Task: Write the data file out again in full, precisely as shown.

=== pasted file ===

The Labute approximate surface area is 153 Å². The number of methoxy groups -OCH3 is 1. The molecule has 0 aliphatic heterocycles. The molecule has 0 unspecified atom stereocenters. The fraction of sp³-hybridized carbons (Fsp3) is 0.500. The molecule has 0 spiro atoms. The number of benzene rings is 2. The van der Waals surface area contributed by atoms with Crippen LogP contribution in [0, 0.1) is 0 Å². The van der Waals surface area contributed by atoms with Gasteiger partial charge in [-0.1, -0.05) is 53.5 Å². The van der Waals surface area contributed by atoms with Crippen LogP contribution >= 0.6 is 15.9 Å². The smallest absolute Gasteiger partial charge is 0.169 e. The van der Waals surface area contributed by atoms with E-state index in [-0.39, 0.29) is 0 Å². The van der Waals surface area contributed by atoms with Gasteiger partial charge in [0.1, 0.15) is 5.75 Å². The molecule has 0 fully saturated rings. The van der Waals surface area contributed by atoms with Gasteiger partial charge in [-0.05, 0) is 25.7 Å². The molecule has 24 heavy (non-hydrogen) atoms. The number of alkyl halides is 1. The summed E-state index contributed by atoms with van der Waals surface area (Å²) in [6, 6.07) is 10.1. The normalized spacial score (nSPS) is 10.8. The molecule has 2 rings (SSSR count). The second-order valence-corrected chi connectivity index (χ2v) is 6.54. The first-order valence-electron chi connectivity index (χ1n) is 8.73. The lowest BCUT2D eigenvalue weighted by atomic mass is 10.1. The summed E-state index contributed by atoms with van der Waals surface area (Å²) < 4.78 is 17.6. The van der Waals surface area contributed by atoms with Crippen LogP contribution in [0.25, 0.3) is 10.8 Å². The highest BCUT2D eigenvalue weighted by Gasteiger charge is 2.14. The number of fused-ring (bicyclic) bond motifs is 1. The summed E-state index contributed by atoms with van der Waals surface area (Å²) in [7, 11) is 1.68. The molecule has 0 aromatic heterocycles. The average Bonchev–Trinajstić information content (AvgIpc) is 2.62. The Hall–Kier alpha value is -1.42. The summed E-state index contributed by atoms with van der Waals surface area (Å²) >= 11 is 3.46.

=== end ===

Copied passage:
The Labute approximate surface area is 153 Å². The number of methoxy groups -OCH3 is 1. The molecule has 0 aliphatic heterocycles. The molecule has 0 unspecified atom stereocenters. The fraction of sp³-hybridized carbons (Fsp3) is 0.500. The molecule has 0 spiro atoms. The number of benzene rings is 2. The van der Waals surface area contributed by atoms with Crippen LogP contribution in [0, 0.1) is 0 Å². The van der Waals surface area contributed by atoms with Gasteiger partial charge in [-0.1, -0.05) is 53.5 Å². The van der Waals surface area contributed by atoms with Crippen LogP contribution >= 0.6 is 15.9 Å². The smallest absolute Gasteiger partial charge is 0.169 e. The van der Waals surface area contributed by atoms with E-state index in [-0.39, 0.29) is 0 Å². The van der Waals surface area contributed by atoms with Gasteiger partial charge in [0.1, 0.15) is 5.75 Å². The molecule has 0 fully saturated rings. The van der Waals surface area contributed by atoms with Gasteiger partial charge in [-0.05, 0) is 25.7 Å². The molecule has 24 heavy (non-hydrogen) atoms. The number of alkyl halides is 1. The summed E-state index contributed by atoms with van der Waals surface area (Å²) in [6, 6.07) is 10.1. The normalized spacial score (nSPS) is 10.8. The molecule has 2 rings (SSSR count). The second-order valence-corrected chi connectivity index (χ2v) is 6.54. The first-order valence-electron chi connectivity index (χ1n) is 8.73. The lowest BCUT2D eigenvalue weighted by atomic mass is 10.1. The summed E-state index contributed by atoms with van der Waals surface area (Å²) < 4.78 is 17.6. The van der Waals surface area contributed by atoms with Crippen LogP contribution in [0.25, 0.3) is 10.8 Å². The highest BCUT2D eigenvalue weighted by Gasteiger charge is 2.14. The number of fused-ring (bicyclic) bond motifs is 1. The summed E-state index contributed by atoms with van der Waals surface area (Å²) in [7, 11) is 1.68. The molecule has 0 aromatic heterocycles. The average Bonchev–Trinajstić information content (AvgIpc) is 2.62. The Hall–Kier alpha value is -1.42. The summed E-state index contributed by atoms with van der Waals surface area (Å²) >= 11 is 3.46.